Homeland Security officials are now warning that so-called soft targets — places terrorists can easily access and blend in to cause large-scale devastation — are vulnerable to terrorism, as evidenced by the attacks in Paris and Brussels.
In response to these concerns, the FBI recently held a briefing for bars and restaurants in the Washington, D.C., area regarding the potential threat of terrorist attack, although presumably all soft targets are at risk as well.
According to sources within the intelligence community, the attacks in Europe suggest that terrorists will hijack criminal syndicates to facilitate their plans, Fox News reports. Sources also say that soft targets will face renewed focus by terrorist groups due to their ease of access and lax security.
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“What we saw in Paris were strikes against restaurants, sidewalk cafes, as well as a concert hall and the stadium,” said Fox News Chief Intelligence correspondent Catherine Herridge. “The stadium had some security and that’s largely credited with keeping one, at least one, of the suicide bombers from killing more people in Paris.”
She continued, “But here in Washington, D.C., because there are so many targets that have been significantly hardened, which is inside language for additional security added, that there was a briefing called with a focus on these so-called soft targets — restaurants and bars — held by FBI, Homeland Security, as well as the Washington, D.C., police.”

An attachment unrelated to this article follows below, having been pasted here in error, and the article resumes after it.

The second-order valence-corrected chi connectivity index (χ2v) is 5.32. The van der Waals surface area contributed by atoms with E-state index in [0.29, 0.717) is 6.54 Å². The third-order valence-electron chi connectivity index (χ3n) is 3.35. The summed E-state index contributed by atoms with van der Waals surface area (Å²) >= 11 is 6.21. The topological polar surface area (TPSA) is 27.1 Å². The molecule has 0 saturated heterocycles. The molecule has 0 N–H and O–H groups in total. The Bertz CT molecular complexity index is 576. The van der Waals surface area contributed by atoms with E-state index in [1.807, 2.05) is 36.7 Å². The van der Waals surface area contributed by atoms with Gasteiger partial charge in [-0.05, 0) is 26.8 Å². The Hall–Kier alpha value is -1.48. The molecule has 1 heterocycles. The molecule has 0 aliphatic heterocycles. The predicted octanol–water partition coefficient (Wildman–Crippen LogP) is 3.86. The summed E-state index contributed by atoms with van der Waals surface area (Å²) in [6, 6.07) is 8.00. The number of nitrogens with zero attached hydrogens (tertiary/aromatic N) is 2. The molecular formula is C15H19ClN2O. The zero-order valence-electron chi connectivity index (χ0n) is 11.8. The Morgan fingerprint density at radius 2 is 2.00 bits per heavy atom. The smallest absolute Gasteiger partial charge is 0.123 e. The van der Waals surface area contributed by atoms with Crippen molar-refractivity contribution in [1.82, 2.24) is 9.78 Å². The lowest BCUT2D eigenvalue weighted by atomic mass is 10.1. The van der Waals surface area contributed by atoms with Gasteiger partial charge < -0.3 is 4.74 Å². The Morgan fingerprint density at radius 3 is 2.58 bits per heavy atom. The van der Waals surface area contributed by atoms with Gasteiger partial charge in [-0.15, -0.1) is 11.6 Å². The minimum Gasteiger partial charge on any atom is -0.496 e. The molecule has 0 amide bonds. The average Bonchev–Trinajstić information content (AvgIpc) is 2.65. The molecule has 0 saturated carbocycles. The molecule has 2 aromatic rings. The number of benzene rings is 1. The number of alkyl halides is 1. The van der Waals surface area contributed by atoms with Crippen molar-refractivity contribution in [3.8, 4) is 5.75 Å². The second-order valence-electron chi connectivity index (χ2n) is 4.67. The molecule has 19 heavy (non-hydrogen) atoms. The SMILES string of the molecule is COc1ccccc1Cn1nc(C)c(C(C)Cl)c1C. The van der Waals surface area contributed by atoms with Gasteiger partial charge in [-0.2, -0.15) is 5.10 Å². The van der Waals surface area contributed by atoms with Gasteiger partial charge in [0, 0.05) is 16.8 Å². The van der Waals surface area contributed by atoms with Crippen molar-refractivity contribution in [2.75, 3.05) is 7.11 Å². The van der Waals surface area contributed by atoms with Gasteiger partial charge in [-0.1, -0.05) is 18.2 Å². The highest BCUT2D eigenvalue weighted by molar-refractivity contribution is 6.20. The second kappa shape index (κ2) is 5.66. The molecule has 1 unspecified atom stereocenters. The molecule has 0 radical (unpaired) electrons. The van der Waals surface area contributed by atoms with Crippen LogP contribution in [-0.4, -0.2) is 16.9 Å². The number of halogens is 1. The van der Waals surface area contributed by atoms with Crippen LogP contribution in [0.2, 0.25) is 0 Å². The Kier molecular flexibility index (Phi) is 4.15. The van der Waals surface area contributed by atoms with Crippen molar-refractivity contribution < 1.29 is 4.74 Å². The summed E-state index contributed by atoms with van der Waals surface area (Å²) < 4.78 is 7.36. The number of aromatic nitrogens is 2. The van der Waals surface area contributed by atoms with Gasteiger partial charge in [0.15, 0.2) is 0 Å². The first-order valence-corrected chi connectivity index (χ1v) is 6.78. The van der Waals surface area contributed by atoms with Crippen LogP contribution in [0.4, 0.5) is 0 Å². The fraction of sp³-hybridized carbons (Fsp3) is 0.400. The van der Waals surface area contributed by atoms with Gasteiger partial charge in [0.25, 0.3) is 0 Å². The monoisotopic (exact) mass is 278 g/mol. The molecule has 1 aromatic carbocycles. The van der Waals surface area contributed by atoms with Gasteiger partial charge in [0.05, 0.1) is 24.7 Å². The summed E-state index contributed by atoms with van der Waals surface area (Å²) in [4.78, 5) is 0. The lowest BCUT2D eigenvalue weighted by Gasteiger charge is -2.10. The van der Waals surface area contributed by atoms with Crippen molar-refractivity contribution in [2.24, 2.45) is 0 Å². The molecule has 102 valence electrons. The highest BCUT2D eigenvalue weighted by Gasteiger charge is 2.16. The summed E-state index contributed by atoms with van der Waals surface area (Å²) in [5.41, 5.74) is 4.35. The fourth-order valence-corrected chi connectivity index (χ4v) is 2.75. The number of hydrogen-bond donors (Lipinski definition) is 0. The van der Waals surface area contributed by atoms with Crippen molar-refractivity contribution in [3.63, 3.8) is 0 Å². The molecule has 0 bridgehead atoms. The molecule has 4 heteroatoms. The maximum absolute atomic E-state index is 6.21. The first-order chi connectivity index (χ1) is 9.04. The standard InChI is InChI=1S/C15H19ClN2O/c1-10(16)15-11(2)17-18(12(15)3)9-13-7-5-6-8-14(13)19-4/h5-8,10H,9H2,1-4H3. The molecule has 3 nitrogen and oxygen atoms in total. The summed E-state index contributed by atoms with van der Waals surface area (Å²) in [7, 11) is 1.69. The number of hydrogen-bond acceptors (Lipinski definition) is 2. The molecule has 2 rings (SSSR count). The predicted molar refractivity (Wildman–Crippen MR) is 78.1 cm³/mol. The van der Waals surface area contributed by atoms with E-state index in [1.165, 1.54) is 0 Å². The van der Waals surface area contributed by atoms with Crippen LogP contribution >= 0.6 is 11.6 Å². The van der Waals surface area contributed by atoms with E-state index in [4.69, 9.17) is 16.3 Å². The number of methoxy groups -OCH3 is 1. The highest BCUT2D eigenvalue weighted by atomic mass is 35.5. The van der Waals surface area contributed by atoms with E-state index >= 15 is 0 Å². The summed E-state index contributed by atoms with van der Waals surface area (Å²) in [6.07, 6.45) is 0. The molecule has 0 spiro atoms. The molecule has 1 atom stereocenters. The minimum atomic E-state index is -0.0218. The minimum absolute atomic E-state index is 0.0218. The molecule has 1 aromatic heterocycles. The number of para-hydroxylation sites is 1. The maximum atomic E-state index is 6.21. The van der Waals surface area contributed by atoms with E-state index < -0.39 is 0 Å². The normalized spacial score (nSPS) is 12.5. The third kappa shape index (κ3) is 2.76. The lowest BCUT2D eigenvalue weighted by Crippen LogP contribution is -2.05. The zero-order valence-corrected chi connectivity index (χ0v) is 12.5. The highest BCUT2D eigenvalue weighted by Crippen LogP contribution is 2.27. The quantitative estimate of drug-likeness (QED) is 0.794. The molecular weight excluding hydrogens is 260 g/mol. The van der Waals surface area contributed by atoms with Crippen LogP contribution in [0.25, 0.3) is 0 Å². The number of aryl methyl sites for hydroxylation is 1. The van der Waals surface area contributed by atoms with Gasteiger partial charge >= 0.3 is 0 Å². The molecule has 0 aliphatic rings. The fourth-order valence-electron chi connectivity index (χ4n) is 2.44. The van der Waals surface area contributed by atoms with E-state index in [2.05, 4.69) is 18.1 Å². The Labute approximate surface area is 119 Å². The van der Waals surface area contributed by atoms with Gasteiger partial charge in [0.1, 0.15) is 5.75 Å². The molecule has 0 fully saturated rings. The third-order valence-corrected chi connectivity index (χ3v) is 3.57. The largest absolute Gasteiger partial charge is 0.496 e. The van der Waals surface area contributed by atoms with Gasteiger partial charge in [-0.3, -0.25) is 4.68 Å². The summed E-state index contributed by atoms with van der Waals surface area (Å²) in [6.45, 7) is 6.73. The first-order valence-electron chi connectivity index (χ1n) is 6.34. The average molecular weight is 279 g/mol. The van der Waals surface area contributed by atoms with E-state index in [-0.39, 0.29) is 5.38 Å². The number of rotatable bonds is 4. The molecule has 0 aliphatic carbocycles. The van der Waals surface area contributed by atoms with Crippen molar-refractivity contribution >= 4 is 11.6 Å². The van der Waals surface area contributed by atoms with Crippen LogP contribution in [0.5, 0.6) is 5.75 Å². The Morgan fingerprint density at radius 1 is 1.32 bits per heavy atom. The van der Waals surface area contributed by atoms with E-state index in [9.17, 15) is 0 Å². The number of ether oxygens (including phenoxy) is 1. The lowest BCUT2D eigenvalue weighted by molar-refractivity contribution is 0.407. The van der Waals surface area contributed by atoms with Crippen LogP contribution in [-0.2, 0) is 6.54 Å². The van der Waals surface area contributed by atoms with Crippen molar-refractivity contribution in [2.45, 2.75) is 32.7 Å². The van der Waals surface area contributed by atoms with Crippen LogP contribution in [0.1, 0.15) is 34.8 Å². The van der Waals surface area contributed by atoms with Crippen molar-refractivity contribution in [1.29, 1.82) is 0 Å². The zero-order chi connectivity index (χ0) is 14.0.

Speaking with one of the attendees from the briefing, Fox News learned that it was much more than a “see something, say something campaign.”
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“They went to, you know we need detailed building plans and floor plans for your restaurant, your bar. We need you to have meetings with your employees, to discuss succession plans and an evacuation plan,” said Bill Duggan, a bar owner in Washington who was present at the briefing.
The briefing also showed the gap between government capabilities and real-world scenarios and what the private sector must be able to do to bridge that gap. Attendees of the briefing described it as a “sobering view” of our security realities.
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